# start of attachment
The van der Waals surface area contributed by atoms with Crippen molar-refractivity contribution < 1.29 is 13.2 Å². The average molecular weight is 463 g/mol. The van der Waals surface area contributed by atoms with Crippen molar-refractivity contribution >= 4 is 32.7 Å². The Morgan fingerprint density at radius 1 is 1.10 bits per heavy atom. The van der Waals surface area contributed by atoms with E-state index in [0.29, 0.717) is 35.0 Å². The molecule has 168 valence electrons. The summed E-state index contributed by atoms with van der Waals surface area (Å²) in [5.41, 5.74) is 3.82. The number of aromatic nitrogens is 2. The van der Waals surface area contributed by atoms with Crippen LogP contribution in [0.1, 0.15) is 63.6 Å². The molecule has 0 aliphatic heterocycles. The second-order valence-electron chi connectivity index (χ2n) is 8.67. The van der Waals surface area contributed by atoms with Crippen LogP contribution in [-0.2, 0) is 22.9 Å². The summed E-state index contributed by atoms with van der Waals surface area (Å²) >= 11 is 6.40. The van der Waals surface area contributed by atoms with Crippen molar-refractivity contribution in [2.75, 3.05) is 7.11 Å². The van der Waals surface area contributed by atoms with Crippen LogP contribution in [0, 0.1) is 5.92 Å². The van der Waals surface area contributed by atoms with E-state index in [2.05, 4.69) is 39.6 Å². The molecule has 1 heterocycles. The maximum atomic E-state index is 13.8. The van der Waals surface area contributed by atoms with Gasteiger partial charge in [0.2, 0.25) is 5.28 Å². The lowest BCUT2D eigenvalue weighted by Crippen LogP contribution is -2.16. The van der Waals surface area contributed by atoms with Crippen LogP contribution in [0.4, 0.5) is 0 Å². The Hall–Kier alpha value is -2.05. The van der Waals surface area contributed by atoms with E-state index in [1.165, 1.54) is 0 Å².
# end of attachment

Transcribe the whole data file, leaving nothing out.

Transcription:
The van der Waals surface area contributed by atoms with Crippen molar-refractivity contribution < 1.29 is 13.2 Å². The average molecular weight is 463 g/mol. The van der Waals surface area contributed by atoms with Crippen molar-refractivity contribution >= 4 is 32.7 Å². The Morgan fingerprint density at radius 1 is 1.10 bits per heavy atom. The van der Waals surface area contributed by atoms with E-state index in [0.29, 0.717) is 35.0 Å². The molecule has 168 valence electrons. The summed E-state index contributed by atoms with van der Waals surface area (Å²) in [5.41, 5.74) is 3.82. The number of aromatic nitrogens is 2. The van der Waals surface area contributed by atoms with Crippen LogP contribution in [0.1, 0.15) is 63.6 Å². The molecule has 0 aliphatic heterocycles. The second-order valence-electron chi connectivity index (χ2n) is 8.67. The van der Waals surface area contributed by atoms with Crippen LogP contribution in [-0.2, 0) is 22.9 Å². The summed E-state index contributed by atoms with van der Waals surface area (Å²) >= 11 is 6.40. The van der Waals surface area contributed by atoms with Crippen molar-refractivity contribution in [2.75, 3.05) is 7.11 Å². The van der Waals surface area contributed by atoms with Crippen LogP contribution in [0, 0.1) is 5.92 Å². The van der Waals surface area contributed by atoms with E-state index in [2.05, 4.69) is 39.6 Å². The molecule has 1 heterocycles. The maximum atomic E-state index is 13.8. The van der Waals surface area contributed by atoms with Gasteiger partial charge in [0.2, 0.25) is 5.28 Å². The lowest BCUT2D eigenvalue weighted by Crippen LogP contribution is -2.16. The van der Waals surface area contributed by atoms with Crippen LogP contribution in [0.4, 0.5) is 0 Å². The Hall–Kier alpha value is -2.05. The van der Waals surface area contributed by atoms with E-state index in [1.165, 1.54) is 0 Å².